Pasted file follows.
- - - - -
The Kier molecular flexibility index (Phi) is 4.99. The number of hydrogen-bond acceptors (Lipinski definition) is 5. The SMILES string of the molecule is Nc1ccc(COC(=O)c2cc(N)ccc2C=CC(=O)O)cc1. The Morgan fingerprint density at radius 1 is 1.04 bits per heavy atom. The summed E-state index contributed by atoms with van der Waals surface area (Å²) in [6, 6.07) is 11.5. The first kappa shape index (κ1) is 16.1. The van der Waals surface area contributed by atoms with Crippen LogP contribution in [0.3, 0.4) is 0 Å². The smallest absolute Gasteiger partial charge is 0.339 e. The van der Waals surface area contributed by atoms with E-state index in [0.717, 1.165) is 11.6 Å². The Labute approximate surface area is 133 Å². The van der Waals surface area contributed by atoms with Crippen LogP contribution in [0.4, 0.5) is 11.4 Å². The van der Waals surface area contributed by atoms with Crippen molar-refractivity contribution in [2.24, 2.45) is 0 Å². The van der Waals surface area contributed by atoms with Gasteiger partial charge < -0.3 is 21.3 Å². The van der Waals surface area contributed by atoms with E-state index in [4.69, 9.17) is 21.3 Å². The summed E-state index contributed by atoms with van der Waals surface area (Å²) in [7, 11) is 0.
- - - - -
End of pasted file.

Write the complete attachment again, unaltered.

The Kier molecular flexibility index (Phi) is 4.99. The number of hydrogen-bond acceptors (Lipinski definition) is 5. The SMILES string of the molecule is Nc1ccc(COC(=O)c2cc(N)ccc2C=CC(=O)O)cc1. The Morgan fingerprint density at radius 1 is 1.04 bits per heavy atom. The summed E-state index contributed by atoms with van der Waals surface area (Å²) in [6, 6.07) is 11.5. The first kappa shape index (κ1) is 16.1. The van der Waals surface area contributed by atoms with Crippen LogP contribution in [0.3, 0.4) is 0 Å². The smallest absolute Gasteiger partial charge is 0.339 e. The van der Waals surface area contributed by atoms with E-state index in [0.717, 1.165) is 11.6 Å². The Labute approximate surface area is 133 Å². The van der Waals surface area contributed by atoms with Crippen LogP contribution in [0.4, 0.5) is 11.4 Å². The van der Waals surface area contributed by atoms with Crippen molar-refractivity contribution in [2.24, 2.45) is 0 Å². The van der Waals surface area contributed by atoms with Gasteiger partial charge < -0.3 is 21.3 Å². The van der Waals surface area contributed by atoms with E-state index in [4.69, 9.17) is 21.3 Å². The summed E-state index contributed by atoms with van der Waals surface area (Å²) in [7, 11) is 0.